Wednesday, 18 September 2013

What is the greatest piece of Classical music?

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This is quite easy, so long as the word 'greatest' is clarified: it is Beethoven's Third Symphony - the 'Eroica'.

(This fact suddenly struck me with complete conviction as I was listening to the final movement on the car radio!)

Beethoven's third is, of course, a first rate piece of music; it is extremely enjoyable even to those of only modest musical understanding; it both starts and ends well (always important!) and it is long enough to impose its greatness.

But what makes this particular piece stand above all its rivals?

Not that it is better than any other - many other pieces are its equal; not that it is my personal favourite piece of music (that would be Mozart's opera The Magic Flute), and Bach was a better composer, qua composer - but the following:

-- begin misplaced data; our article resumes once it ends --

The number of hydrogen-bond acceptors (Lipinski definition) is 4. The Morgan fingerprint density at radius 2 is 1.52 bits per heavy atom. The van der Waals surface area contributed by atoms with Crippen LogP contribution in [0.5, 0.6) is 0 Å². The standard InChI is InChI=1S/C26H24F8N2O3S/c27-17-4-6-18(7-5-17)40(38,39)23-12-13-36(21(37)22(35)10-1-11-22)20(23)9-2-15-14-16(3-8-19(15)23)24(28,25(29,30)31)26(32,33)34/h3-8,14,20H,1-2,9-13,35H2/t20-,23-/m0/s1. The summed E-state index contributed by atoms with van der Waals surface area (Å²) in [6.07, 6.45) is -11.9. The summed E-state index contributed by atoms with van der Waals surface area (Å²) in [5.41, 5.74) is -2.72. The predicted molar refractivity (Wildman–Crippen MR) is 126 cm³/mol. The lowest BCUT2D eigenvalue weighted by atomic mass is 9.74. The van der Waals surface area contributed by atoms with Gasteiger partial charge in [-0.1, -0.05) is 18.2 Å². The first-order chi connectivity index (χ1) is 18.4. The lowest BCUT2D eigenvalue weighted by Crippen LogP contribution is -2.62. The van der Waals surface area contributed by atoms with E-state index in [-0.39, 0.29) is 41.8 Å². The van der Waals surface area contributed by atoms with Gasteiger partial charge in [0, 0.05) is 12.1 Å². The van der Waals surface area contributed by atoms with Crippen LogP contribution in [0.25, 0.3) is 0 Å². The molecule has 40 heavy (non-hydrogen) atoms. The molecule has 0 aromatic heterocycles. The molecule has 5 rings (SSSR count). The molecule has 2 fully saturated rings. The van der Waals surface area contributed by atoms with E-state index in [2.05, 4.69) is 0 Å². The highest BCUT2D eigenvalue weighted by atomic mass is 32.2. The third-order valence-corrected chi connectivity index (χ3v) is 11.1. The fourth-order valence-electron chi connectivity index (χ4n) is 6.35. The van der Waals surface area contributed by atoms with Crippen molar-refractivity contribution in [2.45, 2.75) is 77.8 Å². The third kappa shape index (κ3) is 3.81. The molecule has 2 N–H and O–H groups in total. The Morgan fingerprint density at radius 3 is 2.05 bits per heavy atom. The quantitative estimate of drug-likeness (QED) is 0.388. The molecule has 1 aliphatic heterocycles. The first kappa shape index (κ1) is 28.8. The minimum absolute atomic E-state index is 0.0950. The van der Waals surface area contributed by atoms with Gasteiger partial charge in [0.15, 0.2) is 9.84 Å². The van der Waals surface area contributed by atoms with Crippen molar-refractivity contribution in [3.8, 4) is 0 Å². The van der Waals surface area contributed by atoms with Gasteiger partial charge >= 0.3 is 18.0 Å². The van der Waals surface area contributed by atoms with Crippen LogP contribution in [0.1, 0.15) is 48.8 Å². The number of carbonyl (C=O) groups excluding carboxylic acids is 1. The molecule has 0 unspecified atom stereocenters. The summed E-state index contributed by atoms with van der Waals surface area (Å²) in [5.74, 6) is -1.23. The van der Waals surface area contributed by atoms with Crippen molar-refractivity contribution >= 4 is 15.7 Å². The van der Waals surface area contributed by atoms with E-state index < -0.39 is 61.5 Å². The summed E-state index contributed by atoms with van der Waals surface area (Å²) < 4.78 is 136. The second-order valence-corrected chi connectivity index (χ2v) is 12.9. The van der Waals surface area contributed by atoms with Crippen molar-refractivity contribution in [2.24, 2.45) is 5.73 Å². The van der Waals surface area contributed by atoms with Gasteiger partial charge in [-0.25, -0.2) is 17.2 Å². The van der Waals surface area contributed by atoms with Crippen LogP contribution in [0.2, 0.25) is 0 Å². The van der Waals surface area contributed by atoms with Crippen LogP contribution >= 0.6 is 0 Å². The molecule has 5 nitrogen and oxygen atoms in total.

1. Beethoven was the first 'great composer' - in the modern sense of a creative and original genius who was self-consciously, titanically grappling-with and reshaping his material using the whole of his large personal resources. Before Beethoven composers were servants and craftsmen, after Beethoven they were self-consciously striving to be great - like Wagner - hence diminished by some element of pretense.

2. Within Beethoven's own life, the Third Symphony was precisely that point at which he became great, fully expressed himself - yet before he became obviously assertive of his greatness by deliberate novelties and strainings (as for example in the finale of the Ninth Symphony - rather too obviously trying to impress...).

3. The Eroica has energy, technique, fluency, invention, lyricism - in a word spontaneity: it is an explosive and sustained overflow of the power of a young but mature genius just hitting his straps and surprising even himself. That kind of thing cannot be repeated - once he had done it, he knew it could be done.

4. In the history of classical music, the Third symphony is as much of a watershed as any other piece, since it was chock-full of technical innovations and a new spirit which was widely emulated. Before the Eroica was the Classical era, and after was Romanticism.

So this is quite an easy choice - Beethoven in general and the Eroica in particular are 'the greatest' in an objective and unrepeatable sense.

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